The 2015 Muzzle Awards
Spotlighting 10 Who Diminish Free Speech
Plus: Campus Outrages
The New England Muzzle Awards call attention to outrages against free speech. The annual Fourth of July round-up — now in its 18th year — ranges from the serious to the ridiculous and all points in between. And we’ll get to that.
First, though, a digression. The 2015 awards come amid what can only be described as a crisis in transparency on Beacon Hill and throughout Massachusetts. The state’s public-records law has long been recognized as among the weakest in the country. Several years ago the State Integrity Project gave Massachusetts an “F” for its miserable record of providing access to public information. During the past year, the abuses enabled by the state’s lack of transparency burst into the public consciousness.
Take, for instance, a Boston Globe report from this past March in which we learned that Secretary of State William Galvin’s office had exempted some police records from the law — including the names of officers charged with drunken driving and other serious crimes.
Or take the testimony of Tom Duggan, publisher of the Valley Patriot in North Andover, who told a legislative committee looking into possible reforms that the city of Lawrence refused to release records even after officials had admitted they were public and Duggan had paid a $61.81 fee.
“We were told by the former mayor of Lawrence, Willie Lantigua, that he wasn’t even going to make the effort to look for public records because there was no penalty for refusing,” Duggan said, according to an account in his newspaper. The records were finally turned over when a new mayor, Dan Rivera, took office.
The ACLU of Massachusetts recently compiled a list of incidents implicating the weak public-records law. Here are just a few examples:
- Outrageous costs. Fox 25 investigative reporter Mike Beaudet (disclosure: Beaudet is a colleague of mine at Northeastern University) was told he would have to fork over $70,000 for records to determine the extent of nepotism in the state’s Executive Office of Health and Human Services.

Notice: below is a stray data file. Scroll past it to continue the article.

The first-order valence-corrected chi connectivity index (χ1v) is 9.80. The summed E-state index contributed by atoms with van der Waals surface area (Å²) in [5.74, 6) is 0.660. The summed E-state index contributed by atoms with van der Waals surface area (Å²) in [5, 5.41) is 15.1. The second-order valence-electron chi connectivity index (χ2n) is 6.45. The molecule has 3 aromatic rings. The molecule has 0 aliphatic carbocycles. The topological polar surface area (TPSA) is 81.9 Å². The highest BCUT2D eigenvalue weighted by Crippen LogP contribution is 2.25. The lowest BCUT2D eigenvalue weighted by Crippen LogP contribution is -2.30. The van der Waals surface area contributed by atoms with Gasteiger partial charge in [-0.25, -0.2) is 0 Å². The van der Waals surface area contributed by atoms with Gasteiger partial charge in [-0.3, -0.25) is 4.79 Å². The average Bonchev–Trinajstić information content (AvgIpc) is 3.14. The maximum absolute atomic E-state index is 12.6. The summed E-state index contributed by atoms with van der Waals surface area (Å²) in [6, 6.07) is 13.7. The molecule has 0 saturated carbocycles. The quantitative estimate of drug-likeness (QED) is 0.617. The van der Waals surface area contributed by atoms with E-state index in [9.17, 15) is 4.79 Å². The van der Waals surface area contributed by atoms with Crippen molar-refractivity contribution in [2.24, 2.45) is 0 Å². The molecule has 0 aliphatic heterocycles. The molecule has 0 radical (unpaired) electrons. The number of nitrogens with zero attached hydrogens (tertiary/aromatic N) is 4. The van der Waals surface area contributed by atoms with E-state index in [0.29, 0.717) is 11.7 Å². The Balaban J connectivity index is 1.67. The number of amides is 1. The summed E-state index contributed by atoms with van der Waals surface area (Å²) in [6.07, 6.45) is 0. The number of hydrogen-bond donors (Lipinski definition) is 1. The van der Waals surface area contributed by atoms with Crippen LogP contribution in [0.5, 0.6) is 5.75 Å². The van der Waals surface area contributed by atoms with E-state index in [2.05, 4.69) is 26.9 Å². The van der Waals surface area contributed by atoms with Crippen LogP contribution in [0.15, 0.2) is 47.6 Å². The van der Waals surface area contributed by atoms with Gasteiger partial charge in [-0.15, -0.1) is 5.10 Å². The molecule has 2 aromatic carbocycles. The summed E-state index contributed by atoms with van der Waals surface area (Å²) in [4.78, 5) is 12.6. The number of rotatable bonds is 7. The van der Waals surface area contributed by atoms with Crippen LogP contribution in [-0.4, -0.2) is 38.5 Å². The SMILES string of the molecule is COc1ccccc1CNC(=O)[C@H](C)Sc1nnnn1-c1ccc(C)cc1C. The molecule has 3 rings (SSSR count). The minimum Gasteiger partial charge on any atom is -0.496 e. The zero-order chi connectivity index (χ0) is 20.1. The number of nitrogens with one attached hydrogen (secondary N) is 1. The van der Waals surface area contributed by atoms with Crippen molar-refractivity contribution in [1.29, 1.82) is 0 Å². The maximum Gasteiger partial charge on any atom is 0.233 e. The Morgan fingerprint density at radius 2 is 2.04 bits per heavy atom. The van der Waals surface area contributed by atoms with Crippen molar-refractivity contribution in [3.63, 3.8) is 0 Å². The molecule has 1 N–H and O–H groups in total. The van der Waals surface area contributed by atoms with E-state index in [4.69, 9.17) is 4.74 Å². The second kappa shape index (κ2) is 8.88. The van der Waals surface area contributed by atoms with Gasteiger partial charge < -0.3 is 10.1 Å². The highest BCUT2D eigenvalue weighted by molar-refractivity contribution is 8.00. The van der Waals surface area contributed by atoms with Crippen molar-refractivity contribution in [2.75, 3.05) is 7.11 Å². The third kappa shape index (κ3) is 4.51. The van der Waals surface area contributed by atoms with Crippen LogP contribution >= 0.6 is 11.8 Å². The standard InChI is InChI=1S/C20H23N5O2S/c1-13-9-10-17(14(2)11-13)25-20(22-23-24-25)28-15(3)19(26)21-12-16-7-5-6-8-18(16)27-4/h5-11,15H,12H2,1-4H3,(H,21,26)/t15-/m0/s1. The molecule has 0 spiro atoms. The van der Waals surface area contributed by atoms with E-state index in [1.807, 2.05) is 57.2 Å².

- Bizarre arguments for secrecy. The Washington Post reported that the Northeastern Massachusetts Law Enforcement Council, which comprises 58 police and sheriff departments in Middlesex and Essex Counties, refused an ACLU request for records by claiming that it was a private nonprofit organization not covered by the law. (The dispute was recently settled on terms favorable to the ACLU.)
- Fees to determine fees. You can look this one up under the definition of “chutzpah.” When the Bay State Examiner asked for copies of files to determine how the State Police investigate claims of misconduct by troopers, the newspaper was charged $710 — not for the records, but for the privilege of determining how much the paper should be charged for the records. Call it “pay to pay.”
There is some good news. Secretary Galvin, whose public image on transparency has veered between villain and hero, recently struck a deal with Attorney General Maura Healey to resume enforcing the public-records law. Galvin reportedly had stopped cooperating with Healey’s predecessor, Martha Coakley, over differences in how the law should be interpreted.
But though that’s a good step, it’s not enough. Along with the ACLU, a number of groups are fighting for reform, including the New England First Amendment Coalition, the Massachusetts Newspaper Publishers Association, Common Cause of Massachusetts, and several news organizations, including the Globe, the Boston Herald, and GateHouse Media New England, which publishes more than 100 community newspapers in Massachusetts.
The fate of legislation aimed at strengthening the law by reducing fees, putting many records online, and establishing penalties for noncompliance (including the imposition of attorney’s fees) was undetermined as this year’s Muzzles were being wrapped up. Clearly, though, significant changes are needed.
And with that, it’s time to get to this year’s Muzzle Award winners. Launched in 1998, the Muzzles’ home was the late, great Boston Phoenix, which ceased publication in 2013. This is the third year they have been hosted by WGBH News. They take their name from the Jefferson Muzzles, begun in 1992 by the Thomas Jefferson Center for the Protection of Free Expression.
The envelopes, please:
The 2015 Campus Muzzle Awards